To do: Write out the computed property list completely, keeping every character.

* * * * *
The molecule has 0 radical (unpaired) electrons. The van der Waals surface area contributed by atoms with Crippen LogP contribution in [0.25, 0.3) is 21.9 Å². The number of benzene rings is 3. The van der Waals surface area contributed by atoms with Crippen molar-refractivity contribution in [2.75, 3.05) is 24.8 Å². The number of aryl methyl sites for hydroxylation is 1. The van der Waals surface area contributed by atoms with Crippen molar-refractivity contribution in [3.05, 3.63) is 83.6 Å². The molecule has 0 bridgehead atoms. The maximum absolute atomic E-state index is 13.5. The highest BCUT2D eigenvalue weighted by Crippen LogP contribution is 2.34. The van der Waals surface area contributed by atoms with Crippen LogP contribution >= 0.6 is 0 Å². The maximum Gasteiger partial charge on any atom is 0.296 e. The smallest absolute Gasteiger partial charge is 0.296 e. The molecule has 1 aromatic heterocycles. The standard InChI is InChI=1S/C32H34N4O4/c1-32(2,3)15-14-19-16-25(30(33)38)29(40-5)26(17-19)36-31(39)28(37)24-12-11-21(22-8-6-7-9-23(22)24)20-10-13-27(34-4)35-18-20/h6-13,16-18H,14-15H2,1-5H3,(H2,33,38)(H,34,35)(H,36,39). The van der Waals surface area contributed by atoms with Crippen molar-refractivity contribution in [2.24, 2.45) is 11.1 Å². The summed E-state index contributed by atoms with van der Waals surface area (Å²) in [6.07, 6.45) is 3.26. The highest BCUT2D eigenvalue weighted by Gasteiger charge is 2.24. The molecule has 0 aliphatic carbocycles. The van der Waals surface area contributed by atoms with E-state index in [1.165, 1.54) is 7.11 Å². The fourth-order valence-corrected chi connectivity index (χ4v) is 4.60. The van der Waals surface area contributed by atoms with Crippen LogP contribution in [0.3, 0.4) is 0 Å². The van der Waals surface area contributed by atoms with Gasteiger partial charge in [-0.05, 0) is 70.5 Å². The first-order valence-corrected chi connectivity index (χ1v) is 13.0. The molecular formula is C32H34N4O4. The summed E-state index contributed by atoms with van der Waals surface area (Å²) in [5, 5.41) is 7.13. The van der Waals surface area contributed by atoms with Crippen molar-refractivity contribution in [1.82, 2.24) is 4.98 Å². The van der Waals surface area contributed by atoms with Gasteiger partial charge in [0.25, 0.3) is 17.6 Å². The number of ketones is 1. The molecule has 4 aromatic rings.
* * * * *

The molecule has 0 radical (unpaired) electrons. The van der Waals surface area contributed by atoms with Crippen LogP contribution in [0.25, 0.3) is 21.9 Å². The number of benzene rings is 3. The van der Waals surface area contributed by atoms with Crippen molar-refractivity contribution in [2.75, 3.05) is 24.8 Å². The number of aryl methyl sites for hydroxylation is 1. The van der Waals surface area contributed by atoms with Crippen molar-refractivity contribution in [3.05, 3.63) is 83.6 Å². The molecule has 0 bridgehead atoms. The maximum absolute atomic E-state index is 13.5. The highest BCUT2D eigenvalue weighted by Crippen LogP contribution is 2.34. The van der Waals surface area contributed by atoms with Crippen LogP contribution >= 0.6 is 0 Å². The maximum Gasteiger partial charge on any atom is 0.296 e. The smallest absolute Gasteiger partial charge is 0.296 e. The molecule has 1 aromatic heterocycles. The standard InChI is InChI=1S/C32H34N4O4/c1-32(2,3)15-14-19-16-25(30(33)38)29(40-5)26(17-19)36-31(39)28(37)24-12-11-21(22-8-6-7-9-23(22)24)20-10-13-27(34-4)35-18-20/h6-13,16-18H,14-15H2,1-5H3,(H2,33,38)(H,34,35)(H,36,39). The van der Waals surface area contributed by atoms with Crippen molar-refractivity contribution in [2.24, 2.45) is 11.1 Å². The summed E-state index contributed by atoms with van der Waals surface area (Å²) in [6.07, 6.45) is 3.26. The highest BCUT2D eigenvalue weighted by Gasteiger charge is 2.24. The molecule has 0 aliphatic carbocycles. The van der Waals surface area contributed by atoms with E-state index in [1.165, 1.54) is 7.11 Å². The fourth-order valence-corrected chi connectivity index (χ4v) is 4.60. The van der Waals surface area contributed by atoms with Crippen LogP contribution in [0.3, 0.4) is 0 Å². The van der Waals surface area contributed by atoms with Gasteiger partial charge in [-0.05, 0) is 70.5 Å². The first-order valence-corrected chi connectivity index (χ1v) is 13.0. The molecular formula is C32H34N4O4. The summed E-state index contributed by atoms with van der Waals surface area (Å²) in [5, 5.41) is 7.13. The van der Waals surface area contributed by atoms with Crippen molar-refractivity contribution in [1.82, 2.24) is 4.98 Å². The van der Waals surface area contributed by atoms with Gasteiger partial charge in [0.25, 0.3) is 17.6 Å². The number of ketones is 1. The molecule has 4 aromatic rings.